Sweep vs coliform to hit 1,000 Mactan informal settlers
CEBU CITY—Communities of informal settlers that had mushroomed around the coastal areas of Lapu-Lapu City would be swept in the campaign to clean up waters off Mactan Island, Cebu, which an environmental agency said remained safe to swim in although with a high coliform content.
At least 1,000 families would have to move out following an order by Mayor Paz Radaza of Lapu-Lapu City, where most resorts and hotels were located, to rid the area of structures built inside 3-meter shoreline easements.
It came after the Environmental Management Bureau (EMB), an agency under the Department of Environment and Natural Resources (DENR), released findings that showed coliform level in Mactan and Panglao had exceeded standards.
But William Cuñado, EMB director in Central Visayas, said it was still safe for people to swim in the waters of Mactan and Panglao.
“The local government units should not be alarmed. The sea is still safe,” he said in an interview.
The amount of fecal coliform in Mactan and Panglao was not as high as that found in waters off Boracay Island, which President Duterte had described as a cesspool.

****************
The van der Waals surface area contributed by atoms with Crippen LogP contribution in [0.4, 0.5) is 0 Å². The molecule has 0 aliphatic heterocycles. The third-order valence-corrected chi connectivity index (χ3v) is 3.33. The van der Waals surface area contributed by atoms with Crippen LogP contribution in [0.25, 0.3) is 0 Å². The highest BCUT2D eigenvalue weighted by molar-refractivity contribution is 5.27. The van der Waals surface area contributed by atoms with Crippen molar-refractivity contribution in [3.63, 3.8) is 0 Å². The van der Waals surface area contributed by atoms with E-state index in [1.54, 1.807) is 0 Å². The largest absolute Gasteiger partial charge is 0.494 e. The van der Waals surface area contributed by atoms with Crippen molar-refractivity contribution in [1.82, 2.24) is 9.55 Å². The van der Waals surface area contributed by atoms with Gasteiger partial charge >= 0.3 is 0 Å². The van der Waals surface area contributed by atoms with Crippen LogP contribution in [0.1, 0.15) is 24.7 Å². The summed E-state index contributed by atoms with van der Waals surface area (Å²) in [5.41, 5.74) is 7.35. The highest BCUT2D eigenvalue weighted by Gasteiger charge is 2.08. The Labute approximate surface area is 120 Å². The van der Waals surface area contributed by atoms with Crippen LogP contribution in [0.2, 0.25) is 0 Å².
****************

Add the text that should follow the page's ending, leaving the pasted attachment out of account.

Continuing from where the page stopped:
The recent EMB study of water quality in Panglao showed fecal coliform levels reaching 150-200 most probable number (MPN), and 180 to 250 MPN in Mactan.
Cuñado said the numbers were not alarming, though.
To prevent Mactan and Panglao from becoming another Boracay, Cuñado said at least 300 hotels and resorts in Panglao and 30 others in Mactan had been issued notices for violating Republic Act No. 9275, or the Clean Water Act.
Aside from commercial waste, Cuñado said wastes from people living along the shores might have also contributed to the high level of fecal coliform.
Mayor Radaza said she believed ridding the area of informal settlers would hasten the cleanup campaign.
Among Lapu-Lapu City areas thickly populated by informal settlers were the villages of Poblacion, Pajo, Pusok, Ibo and Mactan.
At a press conference on Friday, Radaza said wastes from informal settlers might have contaminated the sea.
In Panglao, the DENR earlier identified lack of wastewater treatment facility and “bottomless” septic tanks as among problems contributing to the environmental woes of the island, which was considered the “jewel” of Bohol’s tourism.
As of March 7, the EMB identified 344 establishments in Panglao without valid discharge permits.
Panglao Councilor Rogelyn Clemeña-Degoma said the latest EMB study showed that she was right all along when she first raised an alarm in January on the level of fecal coliform in Panglao waters.
She said that the local government should be serious in implementing environmental laws. —WITH A REPORT FROM LEO UDTOHAN
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